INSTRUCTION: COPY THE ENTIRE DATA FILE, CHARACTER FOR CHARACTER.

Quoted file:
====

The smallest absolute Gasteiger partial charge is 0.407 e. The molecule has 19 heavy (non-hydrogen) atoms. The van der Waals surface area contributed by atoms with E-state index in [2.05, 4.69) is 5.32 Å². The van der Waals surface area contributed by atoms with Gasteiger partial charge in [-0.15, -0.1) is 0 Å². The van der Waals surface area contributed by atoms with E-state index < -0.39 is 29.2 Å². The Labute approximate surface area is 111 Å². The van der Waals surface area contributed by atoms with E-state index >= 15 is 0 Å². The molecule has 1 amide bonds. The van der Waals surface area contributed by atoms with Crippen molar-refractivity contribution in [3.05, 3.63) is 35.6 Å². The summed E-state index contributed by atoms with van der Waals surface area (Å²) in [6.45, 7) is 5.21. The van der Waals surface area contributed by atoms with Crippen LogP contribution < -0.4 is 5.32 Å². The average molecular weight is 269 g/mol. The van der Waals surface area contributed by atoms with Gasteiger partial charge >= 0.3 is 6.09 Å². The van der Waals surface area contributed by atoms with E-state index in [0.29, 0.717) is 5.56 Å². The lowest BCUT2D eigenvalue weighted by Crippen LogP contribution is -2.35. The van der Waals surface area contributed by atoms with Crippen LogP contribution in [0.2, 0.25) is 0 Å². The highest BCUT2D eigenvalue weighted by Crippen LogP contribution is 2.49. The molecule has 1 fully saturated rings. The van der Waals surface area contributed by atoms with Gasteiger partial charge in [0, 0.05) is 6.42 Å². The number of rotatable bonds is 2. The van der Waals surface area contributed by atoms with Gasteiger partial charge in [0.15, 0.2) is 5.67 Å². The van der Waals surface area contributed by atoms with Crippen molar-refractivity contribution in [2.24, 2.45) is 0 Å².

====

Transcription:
The smallest absolute Gasteiger partial charge is 0.407 e. The molecule has 19 heavy (non-hydrogen) atoms. The van der Waals surface area contributed by atoms with E-state index in [2.05, 4.69) is 5.32 Å². The van der Waals surface area contributed by atoms with Gasteiger partial charge in [-0.15, -0.1) is 0 Å². The van der Waals surface area contributed by atoms with E-state index < -0.39 is 29.2 Å². The Labute approximate surface area is 111 Å². The van der Waals surface area contributed by atoms with E-state index >= 15 is 0 Å². The molecule has 1 amide bonds. The van der Waals surface area contributed by atoms with Crippen molar-refractivity contribution in [3.05, 3.63) is 35.6 Å². The summed E-state index contributed by atoms with van der Waals surface area (Å²) in [6.45, 7) is 5.21. The van der Waals surface area contributed by atoms with Crippen LogP contribution < -0.4 is 5.32 Å². The average molecular weight is 269 g/mol. The van der Waals surface area contributed by atoms with Gasteiger partial charge >= 0.3 is 6.09 Å². The van der Waals surface area contributed by atoms with E-state index in [0.29, 0.717) is 5.56 Å². The lowest BCUT2D eigenvalue weighted by Crippen LogP contribution is -2.35. The van der Waals surface area contributed by atoms with Crippen LogP contribution in [0.2, 0.25) is 0 Å². The highest BCUT2D eigenvalue weighted by Crippen LogP contribution is 2.49. The molecule has 1 fully saturated rings. The van der Waals surface area contributed by atoms with Gasteiger partial charge in [0, 0.05) is 6.42 Å². The number of rotatable bonds is 2. The van der Waals surface area contributed by atoms with Gasteiger partial charge in [0.15, 0.2) is 5.67 Å². The van der Waals surface area contributed by atoms with Crippen molar-refractivity contribution in [2.24, 2.45) is 0 Å².